International Journal of Cancer 07/2007; 48(1):142 - 147. · 6.20 Impact Factor
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    ABSTRACT: ajor advances in genome science and molecular technologies provide new opportunities at the interface between basic biological research and medical practice. The unprecedented completeness, accuracy, and volume of genomic and molecular data necessitate a new kind of computational biology for translational research. Key challenges are standardization of data capture and communication, organization of easily accessible repositories, and algorithms for integrated analysis based on heterogeneous sources of information. Also required are new ways of using complementary clinical and biological data, such as computational methods for predicting disease phenotype from molecular and genetic profiling. New combined experimental and computational methods hold the promise of more accurate diagnosis and prognosis as well as more effective prevention and therapy.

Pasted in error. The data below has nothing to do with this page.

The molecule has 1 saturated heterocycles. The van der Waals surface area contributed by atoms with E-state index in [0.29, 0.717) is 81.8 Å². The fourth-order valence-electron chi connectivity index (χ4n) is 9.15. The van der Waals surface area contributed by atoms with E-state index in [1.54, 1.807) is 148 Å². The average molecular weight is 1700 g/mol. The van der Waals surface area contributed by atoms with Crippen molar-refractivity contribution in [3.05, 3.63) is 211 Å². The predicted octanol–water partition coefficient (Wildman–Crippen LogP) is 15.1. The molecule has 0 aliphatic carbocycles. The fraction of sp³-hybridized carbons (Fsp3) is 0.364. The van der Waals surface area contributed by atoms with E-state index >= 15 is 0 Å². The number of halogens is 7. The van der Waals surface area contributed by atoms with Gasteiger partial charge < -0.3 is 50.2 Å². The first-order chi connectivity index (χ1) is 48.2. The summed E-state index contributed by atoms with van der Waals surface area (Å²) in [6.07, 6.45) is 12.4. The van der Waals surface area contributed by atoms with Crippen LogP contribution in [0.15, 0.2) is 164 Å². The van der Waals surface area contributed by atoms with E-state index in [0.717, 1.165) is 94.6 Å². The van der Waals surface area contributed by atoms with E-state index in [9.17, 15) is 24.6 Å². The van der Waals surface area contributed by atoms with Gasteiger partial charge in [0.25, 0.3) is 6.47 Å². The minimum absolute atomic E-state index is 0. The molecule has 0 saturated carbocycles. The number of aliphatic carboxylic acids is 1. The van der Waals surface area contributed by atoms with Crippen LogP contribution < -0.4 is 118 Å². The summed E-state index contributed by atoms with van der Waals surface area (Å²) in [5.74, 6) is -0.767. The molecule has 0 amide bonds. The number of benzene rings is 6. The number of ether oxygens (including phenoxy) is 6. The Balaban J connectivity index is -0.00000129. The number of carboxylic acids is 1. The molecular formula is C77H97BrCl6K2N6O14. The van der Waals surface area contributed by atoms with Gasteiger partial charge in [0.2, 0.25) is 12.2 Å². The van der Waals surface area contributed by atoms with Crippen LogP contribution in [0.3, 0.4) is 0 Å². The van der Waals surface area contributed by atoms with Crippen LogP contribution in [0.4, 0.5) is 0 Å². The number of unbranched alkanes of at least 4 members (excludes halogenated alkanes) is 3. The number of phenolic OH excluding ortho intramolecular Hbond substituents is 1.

PLoS Computational Biology 03/2007; 3(2):e12. · 4.83 Impact Factor
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    ABSTRACT: Efficient development of thymocytes requires participation of a CD8 or CD4 coreceptor in the TCR:MHC interaction. Both CD8 and CD4 coreceptor cytoplasmic domains associate with Lck. In this study, we attempted to delineate the role of CD8alpha-associated Lck in driving CD8 single positive (SP) thymocyte development. We used a chimeric molecule encoding the extracellular and transmembrane domains of CD8alpha fused to full-length Lck. In mice deficient for CD8alpha and transgenic for 2C, a MHC class I-restricted TCR, robust reconstitution of CD8 SP thymocytes occurred both centrally and peripherally. The reconstituted CD8 SP population was phenotypically and functionally comparable to 2C wild-type counterparts expressing endogenous CD8alpha. A CD8alpha/Lck kinase-dead chimera also resulted in reconstitution of CD8 SP thymocytes. Our results suggest that CD8alpha-associated Lck is sufficient to drive CD8 SP thymocyte development. Furthermore, this CD8 SP development may not necessarily depend on Lck kinase activity.
    The Journal of Immunology 12/2006; 177(9):6007-17. · 5.36 Impact Factor
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    ABSTRACT: The discovery of human cells expressing TCRγδ, the genes which encode it and the TCRγδ proteins which are expressed (Quertermous et al., 1986a,b; Dialynas et al., 1986; Brenner et al., 1986, 1988; Satyanarayana et al., 1988; Hochstenbach et al., 1988).